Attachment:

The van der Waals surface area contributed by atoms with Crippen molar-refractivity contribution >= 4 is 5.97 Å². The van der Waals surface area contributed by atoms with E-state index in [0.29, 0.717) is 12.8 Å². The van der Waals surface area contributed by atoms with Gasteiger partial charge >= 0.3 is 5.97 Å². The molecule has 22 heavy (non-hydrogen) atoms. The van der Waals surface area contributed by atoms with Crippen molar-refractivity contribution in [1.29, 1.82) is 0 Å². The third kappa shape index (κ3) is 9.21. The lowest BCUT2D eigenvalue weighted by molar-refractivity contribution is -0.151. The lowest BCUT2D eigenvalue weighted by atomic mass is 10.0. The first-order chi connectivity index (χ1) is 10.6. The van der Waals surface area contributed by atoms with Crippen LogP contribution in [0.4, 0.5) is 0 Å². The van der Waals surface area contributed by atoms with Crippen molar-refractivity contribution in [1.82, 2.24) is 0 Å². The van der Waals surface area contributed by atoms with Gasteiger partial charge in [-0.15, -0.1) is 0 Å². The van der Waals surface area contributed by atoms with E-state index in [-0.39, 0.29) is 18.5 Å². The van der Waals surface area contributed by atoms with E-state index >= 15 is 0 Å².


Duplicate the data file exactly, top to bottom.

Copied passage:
The van der Waals surface area contributed by atoms with Crippen molar-refractivity contribution >= 4 is 5.97 Å². The van der Waals surface area contributed by atoms with E-state index in [0.29, 0.717) is 12.8 Å². The van der Waals surface area contributed by atoms with Gasteiger partial charge >= 0.3 is 5.97 Å². The molecule has 22 heavy (non-hydrogen) atoms. The van der Waals surface area contributed by atoms with Crippen molar-refractivity contribution in [1.29, 1.82) is 0 Å². The third kappa shape index (κ3) is 9.21. The lowest BCUT2D eigenvalue weighted by molar-refractivity contribution is -0.151. The lowest BCUT2D eigenvalue weighted by atomic mass is 10.0. The first-order chi connectivity index (χ1) is 10.6. The van der Waals surface area contributed by atoms with Crippen LogP contribution in [0.4, 0.5) is 0 Å². The van der Waals surface area contributed by atoms with Crippen molar-refractivity contribution in [1.82, 2.24) is 0 Å². The van der Waals surface area contributed by atoms with Gasteiger partial charge in [-0.15, -0.1) is 0 Å². The van der Waals surface area contributed by atoms with E-state index in [-0.39, 0.29) is 18.5 Å². The van der Waals surface area contributed by atoms with E-state index >= 15 is 0 Å².